It was natural for Emily Nichols to foray into music after being born the daughter of an elementary school music teacher. But, after growing up doing musicals, playing piano and guitar, and eventually graduating with degrees in classical music, she embraced her individuality (her “Danger”, if you will) and forged a musical path all her own. “I’d be singing in an opera and wishing I was Robert Plant,” she says. “I never lost my love for rock and pop music.”
About three years ago, Emily decided to run with her longtime love for cabaret rock and express herself through it.
“There was a lot happening in my personal life that was tumultuous and I couldn’t communicate well as a result. I was playing the piano more at home, flirting around with Cole Porter songs (some of my favorite music) and suddenly, words came to me quickly. ‘Shed My Skin’ was my first full song, I wrote it in 5 minutes,” she recounts.
After playing it for her husband (who’s now her band’s creative director), it was clear what she should be doing: writing and performing her own original music. “[Songwriting] has now become my preferred way of getting my point across,” she says.
Emily is inspired by documentaries (“I watch at least one a week”) and artistic couples, like her friends Inez and Vinoodh who shot her EP cover photos and are models in creative partnership for Emily and her husband, John Patrick Wells. Fellow female artists like Bjork and Marina Abramovic, and other women who “question traditional gender ‘roles’ and aren’t constrained by them,” also get Emily’s juices flowing. This is an area she is particularly passionate about.
“…I’ve felt challenged because of my sex. I don’t consider myself a pop singer, so I haven’t felt the pressure to be overtly sexual. But, as a front woman of a rock band, I have felt opposition because I don’t sing sweetly or perfectly, my voice has guts to it,” she said. “Whenever we cover men’s songs like ‘Killing in the Name’ or ‘Whole Lotta Love’, I get people saying, ‘Wow, I never thought of a woman singing that.’ That bothers me. It’s like when people say, ‘Oh wow, you play electric guitar!’ or ‘Wow, you carried that bass amp up stairs!’ But, that’s part of the challenge!… I’m not trying to prove a point by singing a ‘man’s song’, and I’m definitely not proving a point by carrying my own equipment. It’s part of the job, and I get Michelle Obama arms from it.”
Emily is proud that she can make music for women and show them a different way to look at the industry. She feels supported and empowered when ladies are watching in the audience and dancing to her music.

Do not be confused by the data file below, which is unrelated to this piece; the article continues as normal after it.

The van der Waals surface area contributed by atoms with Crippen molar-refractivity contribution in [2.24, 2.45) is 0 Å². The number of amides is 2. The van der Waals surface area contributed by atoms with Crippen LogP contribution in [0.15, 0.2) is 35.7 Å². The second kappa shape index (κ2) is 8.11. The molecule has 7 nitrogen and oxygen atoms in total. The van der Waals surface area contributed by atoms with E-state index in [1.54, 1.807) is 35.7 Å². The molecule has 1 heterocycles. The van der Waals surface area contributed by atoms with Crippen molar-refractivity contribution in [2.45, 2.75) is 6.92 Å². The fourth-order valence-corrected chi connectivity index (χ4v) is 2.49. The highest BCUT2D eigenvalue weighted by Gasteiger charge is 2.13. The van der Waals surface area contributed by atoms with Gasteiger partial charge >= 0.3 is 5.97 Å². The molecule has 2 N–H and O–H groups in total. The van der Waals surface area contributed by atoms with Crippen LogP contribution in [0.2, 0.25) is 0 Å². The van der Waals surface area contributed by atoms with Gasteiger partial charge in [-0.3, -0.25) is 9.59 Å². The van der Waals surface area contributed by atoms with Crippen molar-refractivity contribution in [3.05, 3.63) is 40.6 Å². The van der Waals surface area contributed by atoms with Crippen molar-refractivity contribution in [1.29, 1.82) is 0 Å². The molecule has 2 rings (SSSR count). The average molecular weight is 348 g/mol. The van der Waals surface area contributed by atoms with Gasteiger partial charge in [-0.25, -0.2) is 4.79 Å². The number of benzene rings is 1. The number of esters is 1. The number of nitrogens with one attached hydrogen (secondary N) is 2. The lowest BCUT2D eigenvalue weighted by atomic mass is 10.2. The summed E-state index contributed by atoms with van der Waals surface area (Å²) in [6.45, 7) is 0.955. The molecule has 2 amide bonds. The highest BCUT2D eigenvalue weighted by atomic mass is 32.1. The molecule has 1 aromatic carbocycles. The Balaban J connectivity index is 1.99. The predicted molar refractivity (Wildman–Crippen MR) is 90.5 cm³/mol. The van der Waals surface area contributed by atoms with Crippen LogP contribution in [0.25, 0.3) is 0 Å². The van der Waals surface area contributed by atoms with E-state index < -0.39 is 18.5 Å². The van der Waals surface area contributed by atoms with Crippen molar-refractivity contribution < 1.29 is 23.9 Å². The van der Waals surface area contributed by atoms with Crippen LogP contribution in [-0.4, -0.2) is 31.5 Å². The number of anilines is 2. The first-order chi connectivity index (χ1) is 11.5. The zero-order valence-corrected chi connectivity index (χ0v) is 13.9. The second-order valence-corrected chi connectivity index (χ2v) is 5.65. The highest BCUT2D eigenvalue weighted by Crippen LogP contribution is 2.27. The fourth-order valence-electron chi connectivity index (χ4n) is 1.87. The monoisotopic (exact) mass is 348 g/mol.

“I love doing a show, and seeing a ton of women in the audience who would be having a totally different experience if I were a man… They’re there to be a part of the team, one more girl up in front to scream for and have the message be heard. This is what I tell myself. There are also a lot of ladies there because Ricky is devastatingly handsome and Cameron is a rock God. But, it’s nice to have some balance between all of us.”
Staying true to her strong, opinionated, and passionate nature is an important part of her life mission, and part of the reason she chose to write and perform her own music.
“If something strikes a chord with me personally, I like to write about it…I write what I know and what I feel. I’m a big proponent of being heard by using your own voice, literally and figuratively….I don’t write thinking ‘Would this song be a top Billboard hit?’, I would be stunted if I worked that way and it wouldn’t come across as authentic.”
She applies this same mentality when she mentors young singers, and wants to pass this wisdom onto Smart Girls everywhere.
“If you’re passionate about anything…whatever it is….do that. If you’re only worried about a pay check or having what society tells us is necessary for happiness, you will never be truly happy…[I teach vocal lessons to] a lot of young girls who try to mimic the big names in pop. My constant lecture to them is, ‘There’s nobody who has your vocal chords and your experience and heart. Sing with that.’”
Repeat after Emily, Smarties: There’s nobody with your experience and heart. Embrace yourself. While you’re at it, extend that embrace to Emily by checking out the Emily Danger Band’s new single, set to be released this month. Also, keep an eye out for their “War Torn” EP coming out this Spring. For more information on their music and tour, visit their website.